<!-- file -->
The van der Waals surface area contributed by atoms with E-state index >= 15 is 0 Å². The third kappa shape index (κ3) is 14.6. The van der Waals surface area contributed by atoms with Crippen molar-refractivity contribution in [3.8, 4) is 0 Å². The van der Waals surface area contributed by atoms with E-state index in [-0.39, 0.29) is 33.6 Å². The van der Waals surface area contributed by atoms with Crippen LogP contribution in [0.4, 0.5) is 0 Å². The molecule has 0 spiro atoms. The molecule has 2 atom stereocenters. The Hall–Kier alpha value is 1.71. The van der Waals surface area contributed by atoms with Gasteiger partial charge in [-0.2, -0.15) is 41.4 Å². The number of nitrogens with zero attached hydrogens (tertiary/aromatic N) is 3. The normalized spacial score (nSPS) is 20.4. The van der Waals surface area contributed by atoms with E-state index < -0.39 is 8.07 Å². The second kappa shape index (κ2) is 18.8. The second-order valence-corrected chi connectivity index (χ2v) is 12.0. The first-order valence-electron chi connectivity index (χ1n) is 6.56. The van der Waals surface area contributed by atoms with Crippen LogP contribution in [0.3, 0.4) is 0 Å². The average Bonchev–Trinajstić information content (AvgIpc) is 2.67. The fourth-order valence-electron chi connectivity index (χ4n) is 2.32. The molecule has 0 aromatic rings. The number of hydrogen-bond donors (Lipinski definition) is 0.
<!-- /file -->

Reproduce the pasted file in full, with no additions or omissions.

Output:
The van der Waals surface area contributed by atoms with E-state index >= 15 is 0 Å². The third kappa shape index (κ3) is 14.6. The van der Waals surface area contributed by atoms with Crippen molar-refractivity contribution in [3.8, 4) is 0 Å². The van der Waals surface area contributed by atoms with E-state index in [-0.39, 0.29) is 33.6 Å². The van der Waals surface area contributed by atoms with Crippen LogP contribution in [0.4, 0.5) is 0 Å². The molecule has 0 spiro atoms. The molecule has 2 atom stereocenters. The Hall–Kier alpha value is 1.71. The van der Waals surface area contributed by atoms with Gasteiger partial charge in [-0.2, -0.15) is 41.4 Å². The number of nitrogens with zero attached hydrogens (tertiary/aromatic N) is 3. The normalized spacial score (nSPS) is 20.4. The van der Waals surface area contributed by atoms with E-state index < -0.39 is 8.07 Å². The second kappa shape index (κ2) is 18.8. The second-order valence-corrected chi connectivity index (χ2v) is 12.0. The first-order valence-electron chi connectivity index (χ1n) is 6.56. The van der Waals surface area contributed by atoms with Crippen LogP contribution in [0.3, 0.4) is 0 Å². The average Bonchev–Trinajstić information content (AvgIpc) is 2.67. The fourth-order valence-electron chi connectivity index (χ4n) is 2.32. The molecule has 0 aromatic rings. The number of hydrogen-bond donors (Lipinski definition) is 0.